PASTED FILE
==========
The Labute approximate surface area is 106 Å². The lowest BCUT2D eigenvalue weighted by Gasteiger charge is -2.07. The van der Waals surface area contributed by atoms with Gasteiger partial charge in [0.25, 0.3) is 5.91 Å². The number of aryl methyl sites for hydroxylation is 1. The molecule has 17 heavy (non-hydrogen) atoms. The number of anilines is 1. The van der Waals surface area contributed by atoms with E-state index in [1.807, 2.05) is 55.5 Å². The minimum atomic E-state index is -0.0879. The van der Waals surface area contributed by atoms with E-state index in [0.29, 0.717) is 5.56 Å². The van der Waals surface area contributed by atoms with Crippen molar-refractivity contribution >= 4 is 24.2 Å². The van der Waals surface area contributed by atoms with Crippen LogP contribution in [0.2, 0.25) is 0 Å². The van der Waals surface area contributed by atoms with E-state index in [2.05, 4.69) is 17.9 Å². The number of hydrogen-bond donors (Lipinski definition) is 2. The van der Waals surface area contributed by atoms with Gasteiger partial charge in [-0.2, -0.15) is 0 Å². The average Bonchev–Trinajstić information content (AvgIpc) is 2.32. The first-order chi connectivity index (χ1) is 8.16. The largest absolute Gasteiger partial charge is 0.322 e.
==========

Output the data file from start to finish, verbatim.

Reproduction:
The Labute approximate surface area is 106 Å². The lowest BCUT2D eigenvalue weighted by Gasteiger charge is -2.07. The van der Waals surface area contributed by atoms with Gasteiger partial charge in [0.25, 0.3) is 5.91 Å². The number of aryl methyl sites for hydroxylation is 1. The molecule has 17 heavy (non-hydrogen) atoms. The number of anilines is 1. The van der Waals surface area contributed by atoms with E-state index in [1.807, 2.05) is 55.5 Å². The minimum atomic E-state index is -0.0879. The van der Waals surface area contributed by atoms with E-state index in [0.29, 0.717) is 5.56 Å². The van der Waals surface area contributed by atoms with Crippen molar-refractivity contribution >= 4 is 24.2 Å². The van der Waals surface area contributed by atoms with Crippen LogP contribution in [0.2, 0.25) is 0 Å². The van der Waals surface area contributed by atoms with E-state index in [2.05, 4.69) is 17.9 Å². The number of hydrogen-bond donors (Lipinski definition) is 2. The van der Waals surface area contributed by atoms with Gasteiger partial charge in [-0.2, -0.15) is 0 Å². The average Bonchev–Trinajstić information content (AvgIpc) is 2.32. The first-order chi connectivity index (χ1) is 8.16. The largest absolute Gasteiger partial charge is 0.322 e.